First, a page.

The simplest way to get a divorce is to explain that you have been living separate and apart for 1 year. If you and your spouse agree on the separation date, then you do not need to give any evidence to convince the judge that this was your separation date.
If you choose to apply for a divorce based on the other spouse having committed adultery or physical or mental cruelty, then the court will need to hear evidence that this happened during the marriage. In the case of adultery, the other spouse may admit that they committed adultery by signing a statement under oath or to say it under oath in court. If the spouse refuses to admit that it happened, then you will need to provide evidence to convince the court that the other spouse committed adultery.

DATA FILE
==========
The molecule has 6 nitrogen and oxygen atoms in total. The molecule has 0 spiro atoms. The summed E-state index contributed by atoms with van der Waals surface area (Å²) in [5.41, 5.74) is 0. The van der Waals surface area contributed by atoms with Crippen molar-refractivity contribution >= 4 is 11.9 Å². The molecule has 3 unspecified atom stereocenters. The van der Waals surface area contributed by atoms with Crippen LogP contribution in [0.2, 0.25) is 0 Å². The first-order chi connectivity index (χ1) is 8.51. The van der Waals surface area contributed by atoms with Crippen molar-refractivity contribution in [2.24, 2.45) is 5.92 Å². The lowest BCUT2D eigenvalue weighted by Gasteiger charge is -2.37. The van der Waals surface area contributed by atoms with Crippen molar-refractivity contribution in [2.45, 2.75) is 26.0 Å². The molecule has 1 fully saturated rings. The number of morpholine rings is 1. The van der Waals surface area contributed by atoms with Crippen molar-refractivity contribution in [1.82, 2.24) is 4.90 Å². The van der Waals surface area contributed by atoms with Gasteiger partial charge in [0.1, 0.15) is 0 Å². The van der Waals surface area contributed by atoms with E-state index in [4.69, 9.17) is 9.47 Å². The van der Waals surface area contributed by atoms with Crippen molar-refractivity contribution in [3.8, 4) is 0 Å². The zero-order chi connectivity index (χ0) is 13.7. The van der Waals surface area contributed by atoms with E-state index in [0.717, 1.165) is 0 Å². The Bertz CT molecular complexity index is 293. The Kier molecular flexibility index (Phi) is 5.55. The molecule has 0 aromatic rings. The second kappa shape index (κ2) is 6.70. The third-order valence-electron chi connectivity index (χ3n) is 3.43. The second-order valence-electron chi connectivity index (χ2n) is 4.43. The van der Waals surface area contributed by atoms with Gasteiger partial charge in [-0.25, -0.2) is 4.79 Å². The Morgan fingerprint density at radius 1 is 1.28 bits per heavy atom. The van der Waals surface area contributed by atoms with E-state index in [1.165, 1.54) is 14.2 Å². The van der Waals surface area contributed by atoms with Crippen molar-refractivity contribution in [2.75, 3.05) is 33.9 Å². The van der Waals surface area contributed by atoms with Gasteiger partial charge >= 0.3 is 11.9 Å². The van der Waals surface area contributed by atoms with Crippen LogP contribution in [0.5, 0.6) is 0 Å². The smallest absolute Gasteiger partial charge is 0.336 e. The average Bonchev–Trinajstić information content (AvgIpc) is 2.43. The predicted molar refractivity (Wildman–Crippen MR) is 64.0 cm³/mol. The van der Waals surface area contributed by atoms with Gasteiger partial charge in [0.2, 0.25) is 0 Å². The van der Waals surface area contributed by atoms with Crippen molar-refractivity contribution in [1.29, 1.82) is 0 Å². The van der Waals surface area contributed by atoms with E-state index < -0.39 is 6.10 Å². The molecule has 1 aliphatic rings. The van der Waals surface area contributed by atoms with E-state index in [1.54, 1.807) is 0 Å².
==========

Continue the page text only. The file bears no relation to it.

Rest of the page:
Similarly, a judge will need to have evidence that the other spouse treated you with mental or physical cruelty in a way that it made living together intolerable. It would be uncommon for the other spouse to admit that they treated their spouse with physical or mental cruelty. If you chose that reason for the breakdown of the marriage, a judge would need to have a trial and you would need to provide enough evidence about the cruel behaviour to convince the judge that it made living together intolerable.
You should talk to a lawyer if you are thinking about using either cruelty or adultery as the basis for your divorce.
Remember, claiming or proving that adultery happened or that you were treated with mental or physical cruelty as the basis for your divorce will not affect what happens in your divorce. The only difference is that a judge may be able to make the divorce order before 12 months from the date of separation. But the divorce process may take longer because of added court time and document preparation that are needed to prove that adultery or cruelty happened.